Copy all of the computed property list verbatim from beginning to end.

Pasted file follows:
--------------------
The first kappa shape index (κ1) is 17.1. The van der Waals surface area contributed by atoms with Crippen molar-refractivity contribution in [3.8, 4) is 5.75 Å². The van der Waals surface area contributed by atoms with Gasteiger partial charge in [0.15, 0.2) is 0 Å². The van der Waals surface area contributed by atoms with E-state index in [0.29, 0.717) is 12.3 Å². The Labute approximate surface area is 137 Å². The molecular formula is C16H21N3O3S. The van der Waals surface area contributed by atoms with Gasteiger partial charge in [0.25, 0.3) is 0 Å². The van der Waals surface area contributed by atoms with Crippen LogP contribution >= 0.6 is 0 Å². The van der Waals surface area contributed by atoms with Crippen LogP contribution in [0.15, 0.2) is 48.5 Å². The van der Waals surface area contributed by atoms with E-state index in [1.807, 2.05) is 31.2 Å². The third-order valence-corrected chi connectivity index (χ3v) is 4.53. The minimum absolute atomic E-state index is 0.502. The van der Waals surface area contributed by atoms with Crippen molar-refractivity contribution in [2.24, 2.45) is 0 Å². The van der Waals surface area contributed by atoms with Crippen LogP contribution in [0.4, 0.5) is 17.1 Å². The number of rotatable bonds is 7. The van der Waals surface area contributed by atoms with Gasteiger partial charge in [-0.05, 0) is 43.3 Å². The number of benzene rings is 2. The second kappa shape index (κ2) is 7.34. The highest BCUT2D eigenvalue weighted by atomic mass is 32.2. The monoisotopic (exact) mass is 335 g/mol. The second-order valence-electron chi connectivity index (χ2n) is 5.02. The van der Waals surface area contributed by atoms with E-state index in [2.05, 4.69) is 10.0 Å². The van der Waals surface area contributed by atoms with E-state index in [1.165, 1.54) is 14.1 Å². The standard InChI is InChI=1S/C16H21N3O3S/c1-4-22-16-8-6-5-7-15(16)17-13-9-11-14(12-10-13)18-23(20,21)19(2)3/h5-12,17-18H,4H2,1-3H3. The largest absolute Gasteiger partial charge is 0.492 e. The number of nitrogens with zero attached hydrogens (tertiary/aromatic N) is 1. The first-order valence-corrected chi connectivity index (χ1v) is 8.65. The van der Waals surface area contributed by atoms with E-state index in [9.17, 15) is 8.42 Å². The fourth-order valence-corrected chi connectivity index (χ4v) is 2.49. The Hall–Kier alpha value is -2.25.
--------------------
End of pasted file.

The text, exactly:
The first kappa shape index (κ1) is 17.1. The van der Waals surface area contributed by atoms with Crippen molar-refractivity contribution in [3.8, 4) is 5.75 Å². The van der Waals surface area contributed by atoms with Gasteiger partial charge in [0.15, 0.2) is 0 Å². The van der Waals surface area contributed by atoms with E-state index in [0.29, 0.717) is 12.3 Å². The Labute approximate surface area is 137 Å². The molecular formula is C16H21N3O3S. The van der Waals surface area contributed by atoms with Gasteiger partial charge in [0.25, 0.3) is 0 Å². The van der Waals surface area contributed by atoms with Crippen LogP contribution >= 0.6 is 0 Å². The van der Waals surface area contributed by atoms with Crippen LogP contribution in [0.15, 0.2) is 48.5 Å². The van der Waals surface area contributed by atoms with E-state index in [1.807, 2.05) is 31.2 Å². The third-order valence-corrected chi connectivity index (χ3v) is 4.53. The minimum absolute atomic E-state index is 0.502. The van der Waals surface area contributed by atoms with Crippen molar-refractivity contribution in [2.24, 2.45) is 0 Å². The van der Waals surface area contributed by atoms with Crippen LogP contribution in [0.4, 0.5) is 17.1 Å². The number of rotatable bonds is 7. The van der Waals surface area contributed by atoms with Gasteiger partial charge in [-0.05, 0) is 43.3 Å². The number of benzene rings is 2. The second kappa shape index (κ2) is 7.34. The highest BCUT2D eigenvalue weighted by atomic mass is 32.2. The monoisotopic (exact) mass is 335 g/mol. The second-order valence-electron chi connectivity index (χ2n) is 5.02. The van der Waals surface area contributed by atoms with E-state index in [2.05, 4.69) is 10.0 Å². The van der Waals surface area contributed by atoms with E-state index in [1.165, 1.54) is 14.1 Å². The standard InChI is InChI=1S/C16H21N3O3S/c1-4-22-16-8-6-5-7-15(16)17-13-9-11-14(12-10-13)18-23(20,21)19(2)3/h5-12,17-18H,4H2,1-3H3. The largest absolute Gasteiger partial charge is 0.492 e. The number of nitrogens with zero attached hydrogens (tertiary/aromatic N) is 1. The first-order valence-corrected chi connectivity index (χ1v) is 8.65. The van der Waals surface area contributed by atoms with E-state index in [9.17, 15) is 8.42 Å². The fourth-order valence-corrected chi connectivity index (χ4v) is 2.49. The Hall–Kier alpha value is -2.25.